The first season finale of American Gods (Starz, Sundays, 9/8C) is the kind of flourish that has been set up from the opening moments of the series premiere when we learned how Odin became aware of the New World.
There are key moments for virtually every key character and several plot arcs converge in unexpected ways. It is a towering achievement television.
American Gods – the elegantly odd series based on Neil Gaiman’s epic war-of-the-gods novel – has been renewed for a second season.
The series (and the novel) follows ex-con Shadow Moon and the mysterious Mr. Wednesday on a road trip across America to recruit old gods (Czernobog, Biquilz, Anubis) from many mythologies to his side for a war against encroaching modern gods (Media, Technical Boy).
Neil Gaiman’s novel American Gods takes all manner of clichés and bends them and twists them until they emerge all shiny and new. It’s a new mythology; it’s a road trip; it’s a mismatched buddy movie, and more. And it’s absolutely brilliant.
Bryan Fuller has produced legendary TV like Wonderfalls, Pushing Daisies and Hannibal – all absolutely brilliant. Michael Green, with whom he created TV’s take on American Gods (Starz, Sundays, 9/8C), has had equally wonderful shows – like Jack & Bobby, Everwood, Kings and The River.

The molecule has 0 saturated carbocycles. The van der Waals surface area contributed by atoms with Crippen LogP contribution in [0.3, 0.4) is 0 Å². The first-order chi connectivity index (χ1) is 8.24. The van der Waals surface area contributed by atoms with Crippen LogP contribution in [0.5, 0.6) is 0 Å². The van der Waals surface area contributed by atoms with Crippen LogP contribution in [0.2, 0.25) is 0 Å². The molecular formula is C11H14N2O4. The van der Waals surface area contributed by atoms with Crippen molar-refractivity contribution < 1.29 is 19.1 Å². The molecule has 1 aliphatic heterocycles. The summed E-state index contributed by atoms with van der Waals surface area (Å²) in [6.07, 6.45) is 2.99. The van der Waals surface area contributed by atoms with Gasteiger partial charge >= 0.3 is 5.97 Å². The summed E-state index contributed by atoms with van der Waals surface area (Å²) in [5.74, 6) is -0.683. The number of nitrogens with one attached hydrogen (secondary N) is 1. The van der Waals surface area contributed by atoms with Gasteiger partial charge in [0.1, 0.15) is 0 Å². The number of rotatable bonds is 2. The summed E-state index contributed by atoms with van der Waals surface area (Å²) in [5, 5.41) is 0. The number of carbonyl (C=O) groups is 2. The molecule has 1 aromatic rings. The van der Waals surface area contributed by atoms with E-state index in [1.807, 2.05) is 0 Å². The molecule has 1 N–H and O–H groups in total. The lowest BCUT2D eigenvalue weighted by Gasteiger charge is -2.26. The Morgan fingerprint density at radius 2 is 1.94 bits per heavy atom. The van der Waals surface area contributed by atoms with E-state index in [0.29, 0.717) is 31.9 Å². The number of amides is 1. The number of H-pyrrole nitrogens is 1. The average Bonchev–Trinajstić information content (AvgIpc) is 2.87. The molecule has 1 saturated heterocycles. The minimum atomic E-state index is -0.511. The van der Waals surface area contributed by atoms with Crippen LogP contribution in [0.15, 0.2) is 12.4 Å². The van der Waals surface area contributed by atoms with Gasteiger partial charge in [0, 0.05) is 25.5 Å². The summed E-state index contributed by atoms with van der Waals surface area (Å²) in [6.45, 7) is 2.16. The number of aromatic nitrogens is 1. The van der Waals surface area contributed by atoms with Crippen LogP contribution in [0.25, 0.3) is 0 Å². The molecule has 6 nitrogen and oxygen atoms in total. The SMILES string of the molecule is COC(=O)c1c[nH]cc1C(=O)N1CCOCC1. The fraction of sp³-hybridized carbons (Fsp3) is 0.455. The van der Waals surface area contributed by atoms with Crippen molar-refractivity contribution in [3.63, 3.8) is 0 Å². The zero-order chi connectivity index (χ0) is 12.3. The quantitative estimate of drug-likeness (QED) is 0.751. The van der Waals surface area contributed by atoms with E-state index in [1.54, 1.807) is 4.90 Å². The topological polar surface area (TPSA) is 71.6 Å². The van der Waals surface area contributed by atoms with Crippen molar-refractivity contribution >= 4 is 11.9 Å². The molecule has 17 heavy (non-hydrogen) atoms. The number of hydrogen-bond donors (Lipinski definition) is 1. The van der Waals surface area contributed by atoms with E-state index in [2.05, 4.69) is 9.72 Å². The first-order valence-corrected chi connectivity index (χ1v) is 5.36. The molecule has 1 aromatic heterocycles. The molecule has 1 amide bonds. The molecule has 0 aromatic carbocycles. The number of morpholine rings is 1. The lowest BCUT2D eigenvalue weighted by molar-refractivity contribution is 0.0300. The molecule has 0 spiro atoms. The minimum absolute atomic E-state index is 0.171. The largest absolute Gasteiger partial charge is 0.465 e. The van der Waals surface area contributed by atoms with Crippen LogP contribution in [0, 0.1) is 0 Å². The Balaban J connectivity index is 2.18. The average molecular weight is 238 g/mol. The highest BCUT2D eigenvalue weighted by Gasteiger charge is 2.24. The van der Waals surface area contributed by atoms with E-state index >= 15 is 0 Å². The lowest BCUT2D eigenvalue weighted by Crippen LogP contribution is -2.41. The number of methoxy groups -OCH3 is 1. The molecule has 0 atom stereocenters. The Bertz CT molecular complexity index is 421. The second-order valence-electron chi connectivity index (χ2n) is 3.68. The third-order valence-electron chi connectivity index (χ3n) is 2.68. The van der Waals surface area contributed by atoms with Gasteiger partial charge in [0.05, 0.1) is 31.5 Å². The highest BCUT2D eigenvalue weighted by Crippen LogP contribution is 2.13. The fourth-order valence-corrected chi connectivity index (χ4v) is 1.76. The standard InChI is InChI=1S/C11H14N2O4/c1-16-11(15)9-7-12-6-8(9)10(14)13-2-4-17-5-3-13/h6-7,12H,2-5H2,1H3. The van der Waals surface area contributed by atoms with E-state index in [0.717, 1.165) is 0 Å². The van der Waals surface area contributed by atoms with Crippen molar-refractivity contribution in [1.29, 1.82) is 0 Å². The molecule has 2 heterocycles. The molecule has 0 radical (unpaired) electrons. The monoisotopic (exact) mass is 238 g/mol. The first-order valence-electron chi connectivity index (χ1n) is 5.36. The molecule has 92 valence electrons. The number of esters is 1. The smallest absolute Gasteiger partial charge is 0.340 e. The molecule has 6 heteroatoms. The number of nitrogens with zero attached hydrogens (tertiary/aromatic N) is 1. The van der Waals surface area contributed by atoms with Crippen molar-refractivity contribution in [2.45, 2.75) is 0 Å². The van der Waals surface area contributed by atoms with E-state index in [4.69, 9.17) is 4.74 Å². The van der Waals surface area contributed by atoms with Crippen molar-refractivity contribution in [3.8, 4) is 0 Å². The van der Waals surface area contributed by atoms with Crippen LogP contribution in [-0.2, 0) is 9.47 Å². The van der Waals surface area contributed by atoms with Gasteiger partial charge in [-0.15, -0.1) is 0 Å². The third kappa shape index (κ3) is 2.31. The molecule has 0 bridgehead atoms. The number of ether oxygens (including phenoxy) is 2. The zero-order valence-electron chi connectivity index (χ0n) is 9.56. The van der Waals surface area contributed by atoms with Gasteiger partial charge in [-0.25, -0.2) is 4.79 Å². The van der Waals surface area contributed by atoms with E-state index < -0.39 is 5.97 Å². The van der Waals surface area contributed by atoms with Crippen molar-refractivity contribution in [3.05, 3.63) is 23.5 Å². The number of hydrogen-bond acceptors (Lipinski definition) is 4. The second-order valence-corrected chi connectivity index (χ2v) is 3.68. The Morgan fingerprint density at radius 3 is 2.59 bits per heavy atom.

While we’re waiting for John Wick Chapter 2, Lionsgate has kindly put together a supercut from John Wick – John Wick Chapter One: Symphony of Violence. It showcases some of the great action/violence from the first film set to the 1812 Overture.
Not for the faint-hearted. Check it out after the break. John Wick: Chapter 2 opens on February 10th.
If ever there was a case of perfect casting, it would Starz’s casting of Ian McShane (Lovejoy, Deadwood, John Wick) as the mysterious Mr. Wednesday, one of the key characters in Neil Gaiman’s American Gods.
I’m not the only one who thinks so, either…
Neil Gaiman had this to say about the matter, ‘When you write a beloved character (beloved with, or despite, or because of all his faults) like Mr. Wednesday, you get to watch the internet trying to cast the role. I’ve seen a hundred names suggested, but few make me grin like Ian McShane does. I’ve already been lucky enough to have him in one film (he was bright blue in it, animated, and probably Polish). Now I count myself even luckier: he’s made the journey from ‘Lovejoy’ to ‘American Gods.’ Yesterday was Super Tuesday. Today is Wonderful Wednesday.’ Follow the jump for more.